Hong Kong: Of Pink Dolphins and Kung Fu


Hi Shalome,

My husband and I are travelling with our eight-year-old daughter to Hong Kong and Macau at the end of April. I have a few questions about the trip.

Regarding Hong Kong:

Can you suggest which area I should stay in that is central and also easy to get around from?

We will be visiting Disneyland. Do you think a day is good enough or two?

Here is a list of things I am planning to cover:
Ocean world
Lantau Island
Clock Tower
Stanley Market
Victoria Peak
Victoria Harbour
Beach / Nan Liam Garden (optional)

Do you think there is any other thing that I should be doing or covering or have missed out on?

About Macau: I was planning to stay at The Venetian for a night. Any suggestions of a must do?

We’ve been given a lot of conflicting advice. People are saying that 5 days are way too much for Hong Kong. But my daughter loves spending a lot of time in the pool or by the beach so we generally like to do things at a slower pace. Also, we like to concentrate on one place so that we see it properly. What do you think?

Thanks a ton for all the help.


Hi Sujitha


  • Hong Kong Zoological and Botanical Gardens
  • Hong Kong Science Museum
  • Harbour Tour aboard Star Ferry
  • Pink Dolphin Sighting Tour
  • Pool and beach time
  • Eat an egg tart (Macau)

Honestly, I think your family is the best judge of how many days you will need and even what you want to see. Please feel free to decide what you want to do with my suggestions.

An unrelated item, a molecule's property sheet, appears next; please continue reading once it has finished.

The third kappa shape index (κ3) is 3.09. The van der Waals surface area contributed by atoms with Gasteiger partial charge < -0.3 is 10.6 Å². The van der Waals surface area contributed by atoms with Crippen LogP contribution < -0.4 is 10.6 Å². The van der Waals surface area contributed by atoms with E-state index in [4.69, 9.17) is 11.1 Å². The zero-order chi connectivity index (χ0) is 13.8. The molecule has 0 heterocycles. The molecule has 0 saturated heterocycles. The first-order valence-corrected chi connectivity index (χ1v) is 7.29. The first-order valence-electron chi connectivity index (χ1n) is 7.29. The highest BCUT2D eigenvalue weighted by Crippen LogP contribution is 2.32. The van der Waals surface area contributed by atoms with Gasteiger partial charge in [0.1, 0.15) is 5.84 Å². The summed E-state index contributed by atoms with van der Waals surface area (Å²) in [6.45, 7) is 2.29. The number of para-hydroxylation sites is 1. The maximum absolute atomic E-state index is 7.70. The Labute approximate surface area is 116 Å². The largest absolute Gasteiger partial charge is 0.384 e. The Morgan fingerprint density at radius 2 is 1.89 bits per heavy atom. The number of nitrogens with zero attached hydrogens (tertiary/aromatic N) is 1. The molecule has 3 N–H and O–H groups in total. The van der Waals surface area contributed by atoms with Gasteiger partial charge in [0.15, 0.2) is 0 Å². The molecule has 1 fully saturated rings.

Travel isn’t maths: there are no right or wrong answers.

Hong Kong and Disneyland

While I spent some happy, tummy-filled days in Macau, I haven’t visited Hong Kong. So I asked my old colleague from Lonely Planet Magazine, Alisha Wadia, for her advice on where you should stay in Hong Kong and how many days you should spend in Disneyland. This is what she had to say:

Tsim Sha Tsui is one side of the river and just across on the other side of the river is Central. TST has local shopping and eating and is well-connected by metro to the night markets, the Walk of Fame, etc. Central is really the most central area of the island with the banks and bars and you can climb up the steps or take the tram up to Victoria Peak.

Regarding Disneyland, she feels one day is enough to see everything but I would still advice you stay there two nights just so you’re not rushed.

As for what you should see in Hong Kong, here is my list of what sounds interesting:

Symphony of Lights: You can watch them light up the sky over Victoria Harbour from next to the Avenue of Stars on the Tsim Sha Tsui waterfront or board the iconic Star Ferry and take the Rs 23 (upper deck for adults) ride across the harbor from Tsim Sha Tsui to Central.

Star Ferries have operated since 1888

Harbour Tour: You could also do a longer ferry ride and take in all the sights of the harbor. You could either do this in the beginning to help you orientate yourself around the city or save it for the end when you are all walked out.

Hong Kong Zoological and Botanical Gardens: I always find that if you’re travelling to a city with kids its good to keep a good park or garden in mind that you can let the children loose in if they get stir crazy. (Actually, I think its always a good idea to pop a squat in a park or botanical garden when you travel so that you can rest your feet for free and people watch to your hearts content.) And this one even has orangutans and tortoises! The Old Garden also has a children’s playground.